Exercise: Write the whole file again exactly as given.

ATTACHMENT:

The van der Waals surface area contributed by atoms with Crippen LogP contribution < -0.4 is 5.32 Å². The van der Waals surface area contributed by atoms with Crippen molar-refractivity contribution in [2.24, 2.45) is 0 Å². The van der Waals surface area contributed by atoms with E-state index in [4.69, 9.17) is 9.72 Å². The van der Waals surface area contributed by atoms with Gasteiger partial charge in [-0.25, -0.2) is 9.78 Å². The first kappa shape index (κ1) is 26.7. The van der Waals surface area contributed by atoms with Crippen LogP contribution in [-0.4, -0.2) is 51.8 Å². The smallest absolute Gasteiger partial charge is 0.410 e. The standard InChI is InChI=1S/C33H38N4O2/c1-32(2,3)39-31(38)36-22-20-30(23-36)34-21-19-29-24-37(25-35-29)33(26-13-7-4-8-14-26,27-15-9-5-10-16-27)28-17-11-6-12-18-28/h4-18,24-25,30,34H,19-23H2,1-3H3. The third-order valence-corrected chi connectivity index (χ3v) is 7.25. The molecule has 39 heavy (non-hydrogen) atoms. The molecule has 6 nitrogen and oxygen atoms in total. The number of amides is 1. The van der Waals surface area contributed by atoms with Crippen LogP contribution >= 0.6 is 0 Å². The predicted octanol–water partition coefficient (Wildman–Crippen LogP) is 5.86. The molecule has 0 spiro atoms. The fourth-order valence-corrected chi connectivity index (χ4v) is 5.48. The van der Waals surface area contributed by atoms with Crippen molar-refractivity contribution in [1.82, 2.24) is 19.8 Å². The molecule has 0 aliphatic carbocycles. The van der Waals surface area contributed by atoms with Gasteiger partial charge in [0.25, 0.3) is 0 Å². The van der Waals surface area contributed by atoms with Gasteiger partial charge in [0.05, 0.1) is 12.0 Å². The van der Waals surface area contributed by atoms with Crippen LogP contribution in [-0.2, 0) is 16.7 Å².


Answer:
The van der Waals surface area contributed by atoms with Crippen LogP contribution < -0.4 is 5.32 Å². The van der Waals surface area contributed by atoms with Crippen molar-refractivity contribution in [2.24, 2.45) is 0 Å². The van der Waals surface area contributed by atoms with E-state index in [4.69, 9.17) is 9.72 Å². The van der Waals surface area contributed by atoms with Gasteiger partial charge in [-0.25, -0.2) is 9.78 Å². The first kappa shape index (κ1) is 26.7. The van der Waals surface area contributed by atoms with Crippen LogP contribution in [-0.4, -0.2) is 51.8 Å². The smallest absolute Gasteiger partial charge is 0.410 e. The standard InChI is InChI=1S/C33H38N4O2/c1-32(2,3)39-31(38)36-22-20-30(23-36)34-21-19-29-24-37(25-35-29)33(26-13-7-4-8-14-26,27-15-9-5-10-16-27)28-17-11-6-12-18-28/h4-18,24-25,30,34H,19-23H2,1-3H3. The third-order valence-corrected chi connectivity index (χ3v) is 7.25. The molecule has 39 heavy (non-hydrogen) atoms. The molecule has 6 nitrogen and oxygen atoms in total. The number of amides is 1. The van der Waals surface area contributed by atoms with Crippen LogP contribution >= 0.6 is 0 Å². The predicted octanol–water partition coefficient (Wildman–Crippen LogP) is 5.86. The molecule has 0 spiro atoms. The fourth-order valence-corrected chi connectivity index (χ4v) is 5.48. The van der Waals surface area contributed by atoms with Crippen molar-refractivity contribution in [1.82, 2.24) is 19.8 Å². The molecule has 0 aliphatic carbocycles. The van der Waals surface area contributed by atoms with Gasteiger partial charge in [0.25, 0.3) is 0 Å². The van der Waals surface area contributed by atoms with Gasteiger partial charge in [0.05, 0.1) is 12.0 Å². The van der Waals surface area contributed by atoms with Crippen LogP contribution in [-0.2, 0) is 16.7 Å².